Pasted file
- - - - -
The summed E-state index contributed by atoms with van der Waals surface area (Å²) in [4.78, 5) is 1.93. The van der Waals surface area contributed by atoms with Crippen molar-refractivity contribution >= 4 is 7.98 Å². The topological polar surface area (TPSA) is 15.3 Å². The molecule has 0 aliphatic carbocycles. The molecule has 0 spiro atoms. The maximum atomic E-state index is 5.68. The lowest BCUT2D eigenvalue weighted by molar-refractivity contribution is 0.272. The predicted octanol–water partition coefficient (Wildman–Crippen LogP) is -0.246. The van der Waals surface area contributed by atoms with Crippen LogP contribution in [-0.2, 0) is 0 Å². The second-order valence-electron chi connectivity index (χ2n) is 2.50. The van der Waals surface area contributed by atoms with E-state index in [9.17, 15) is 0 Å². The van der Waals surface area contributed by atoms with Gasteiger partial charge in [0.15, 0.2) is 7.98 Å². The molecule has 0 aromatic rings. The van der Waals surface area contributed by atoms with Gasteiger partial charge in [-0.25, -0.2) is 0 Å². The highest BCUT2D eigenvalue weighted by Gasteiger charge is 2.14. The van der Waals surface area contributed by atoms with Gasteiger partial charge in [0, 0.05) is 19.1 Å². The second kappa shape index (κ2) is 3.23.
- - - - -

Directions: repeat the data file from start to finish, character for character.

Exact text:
The summed E-state index contributed by atoms with van der Waals surface area (Å²) in [4.78, 5) is 1.93. The van der Waals surface area contributed by atoms with Crippen molar-refractivity contribution >= 4 is 7.98 Å². The topological polar surface area (TPSA) is 15.3 Å². The molecule has 0 aliphatic carbocycles. The molecule has 0 spiro atoms. The maximum atomic E-state index is 5.68. The lowest BCUT2D eigenvalue weighted by molar-refractivity contribution is 0.272. The predicted octanol–water partition coefficient (Wildman–Crippen LogP) is -0.246. The van der Waals surface area contributed by atoms with Crippen LogP contribution in [-0.2, 0) is 0 Å². The second-order valence-electron chi connectivity index (χ2n) is 2.50. The van der Waals surface area contributed by atoms with E-state index in [9.17, 15) is 0 Å². The van der Waals surface area contributed by atoms with Gasteiger partial charge in [0.15, 0.2) is 7.98 Å². The molecule has 0 aromatic rings. The van der Waals surface area contributed by atoms with Gasteiger partial charge in [-0.25, -0.2) is 0 Å². The highest BCUT2D eigenvalue weighted by Gasteiger charge is 2.14. The van der Waals surface area contributed by atoms with Gasteiger partial charge in [0, 0.05) is 19.1 Å². The second kappa shape index (κ2) is 3.23.